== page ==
Engaging Struggling and Non-Readers in the High School Setting
Starting my career teaching English at an alternative high school, my classes were stuffed with students who had given up on reading. Some students were 2-3 grade levels behind their peers. Others were perfectly literate, but had no interest in reading. As a green teacher, these students seemed impossible to educate.
Fortunately, I had a good mentor teacher, and after a few years in the classroom, I learned many strategies to engage struggling and non-readers. In this article we’ll explore three valuable techniques rookie teachers can use no matter the subject(s) they teach. So if you’re ready, let’s learn how to turn your students into readers!
Read Aloud to Your Class
When you think of a teacher reading aloud to his or her class, you might imagine an elementary school classroom. However, even in the high school setting, teachers reading aloud can engage struggling and non-readers, along with hooking the rest of the class for the day’s lesson.
Through reading the story/passage/etc. to the class, you have the opportunity to convince your students that they should continue reading on their own. To have the greatest effect, use some showmanship when you read. Your students might have a laugh at your expense if you read some dialogue in an accent or act out the scene, but the humor may be just enough to convince the non-readers in your class.
For struggling readers, reading aloud has a different, but just as important, benefit. If your class has many struggling readers, read slowly so that students can learn the pronunciations/meaning of unfamiliar words. In addition, pause regularly to ask students basic comprehension questions.
Tie in Reading to Other Media
As part of my English lessons I regularly used film and television clips to introduce literary concepts and stories. For example, during my unit on American drama, I taught Tennessee Williams’s Cat on a Hot Tin Roof. Instead of simply assigning the play, I turned the unit into an investigation into censorship in film. I had the class view snippets from the 1958 film before challenging the class to predict how the narrative had been censored. After discussions we would act out the original scenes from the play. By turning a straightforward reading assignment into a mystery, I was able to hook students’ interest. Struggling readers, as well, were less likely to give in to frustration because of their curiosity.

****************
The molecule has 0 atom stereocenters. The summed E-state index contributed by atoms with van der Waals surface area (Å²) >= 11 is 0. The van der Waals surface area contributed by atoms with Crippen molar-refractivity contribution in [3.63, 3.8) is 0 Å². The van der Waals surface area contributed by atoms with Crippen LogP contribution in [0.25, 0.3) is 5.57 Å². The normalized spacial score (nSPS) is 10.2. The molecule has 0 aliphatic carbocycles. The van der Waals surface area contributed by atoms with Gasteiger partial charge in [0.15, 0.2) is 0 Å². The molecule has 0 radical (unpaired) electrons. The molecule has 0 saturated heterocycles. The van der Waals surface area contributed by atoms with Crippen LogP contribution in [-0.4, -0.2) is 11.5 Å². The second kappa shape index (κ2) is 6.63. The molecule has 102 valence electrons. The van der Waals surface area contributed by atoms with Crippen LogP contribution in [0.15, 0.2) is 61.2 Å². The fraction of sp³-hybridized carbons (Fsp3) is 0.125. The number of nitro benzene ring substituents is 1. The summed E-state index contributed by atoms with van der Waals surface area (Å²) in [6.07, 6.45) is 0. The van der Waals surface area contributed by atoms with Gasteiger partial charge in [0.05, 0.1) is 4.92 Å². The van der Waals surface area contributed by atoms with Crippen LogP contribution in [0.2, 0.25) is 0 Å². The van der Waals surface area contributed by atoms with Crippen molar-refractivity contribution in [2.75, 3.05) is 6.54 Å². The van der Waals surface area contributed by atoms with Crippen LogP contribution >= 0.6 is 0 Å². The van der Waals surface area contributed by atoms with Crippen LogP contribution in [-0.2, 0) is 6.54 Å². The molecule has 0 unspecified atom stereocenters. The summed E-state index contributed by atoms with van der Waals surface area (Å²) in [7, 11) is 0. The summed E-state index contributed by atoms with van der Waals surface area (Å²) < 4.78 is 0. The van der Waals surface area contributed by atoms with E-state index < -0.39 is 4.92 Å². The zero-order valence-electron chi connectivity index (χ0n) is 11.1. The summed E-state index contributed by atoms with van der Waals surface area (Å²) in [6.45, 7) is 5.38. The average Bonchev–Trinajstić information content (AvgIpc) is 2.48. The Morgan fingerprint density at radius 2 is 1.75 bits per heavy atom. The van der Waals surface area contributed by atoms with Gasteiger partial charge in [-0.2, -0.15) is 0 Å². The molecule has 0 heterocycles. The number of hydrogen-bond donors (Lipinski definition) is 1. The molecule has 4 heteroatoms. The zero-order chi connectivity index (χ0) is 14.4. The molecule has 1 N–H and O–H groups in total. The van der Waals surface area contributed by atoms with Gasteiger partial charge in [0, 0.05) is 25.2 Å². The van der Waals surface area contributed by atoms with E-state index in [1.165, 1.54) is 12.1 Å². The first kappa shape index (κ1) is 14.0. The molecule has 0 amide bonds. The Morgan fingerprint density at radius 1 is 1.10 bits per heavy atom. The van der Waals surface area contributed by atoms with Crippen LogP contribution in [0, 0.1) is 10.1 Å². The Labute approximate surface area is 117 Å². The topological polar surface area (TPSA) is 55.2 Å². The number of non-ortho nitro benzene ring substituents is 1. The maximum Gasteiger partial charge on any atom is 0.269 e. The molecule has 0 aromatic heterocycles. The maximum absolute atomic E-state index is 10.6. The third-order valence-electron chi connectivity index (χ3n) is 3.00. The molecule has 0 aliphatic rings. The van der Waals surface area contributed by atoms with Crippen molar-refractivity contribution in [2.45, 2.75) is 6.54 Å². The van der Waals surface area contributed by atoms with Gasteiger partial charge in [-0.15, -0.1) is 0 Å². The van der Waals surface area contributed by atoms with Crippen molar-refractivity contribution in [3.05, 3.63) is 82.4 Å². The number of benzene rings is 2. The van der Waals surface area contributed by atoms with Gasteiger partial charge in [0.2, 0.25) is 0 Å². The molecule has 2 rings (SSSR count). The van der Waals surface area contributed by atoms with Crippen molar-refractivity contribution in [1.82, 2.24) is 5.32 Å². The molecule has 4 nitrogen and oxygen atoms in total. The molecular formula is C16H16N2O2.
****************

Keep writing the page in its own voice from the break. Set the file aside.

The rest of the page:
Incorporate ‘Real Life’ Reading Materials into your Lessons
Many students avoid reading for school by posing a simple question: “What does this have to do with real life?” It’s true; The Scarlet Letter has nothing to do with real life. To engage these students, use a variety of ‘real life’ documents in your classrooms.
- Math: The terms and conditions for a credit card. Can be used to help teach compound interest (and credit card responsibility).
- Science (or Health): Food labels and nutritional information.
- English: Job applications. Students can improve their reading and writing skills by tackling the classic ‘What makes you qualified to become a BLANK?’ question.
- Social Studies: Local news stories that focus on issues relevant to your students.
Choosing the right documents will depend on your particular student body. Once you get to know your students, you will likely come up with many more options than those on the above list.
No matter the cause, students who cannot (or do not) read are at a serious disadvantage. When helping these students improve their literacy or ‘see the light’ about the importance of reading, focus on the positive aspects of reading rather any negative consequences that may stem from their status as nonreaders. Finally, you may not turn every student into an aspiring bookworm, but the students you do reach will have their lives changed for the better.
Thomas Broderick taught English and social studies for four years at an alternative high school in Middle Tennessee. Now a freelance writer and consultant in the education field, he is happy to share his experience and wisdom with the next generation of teachers. You can learn more about Thomas on his website.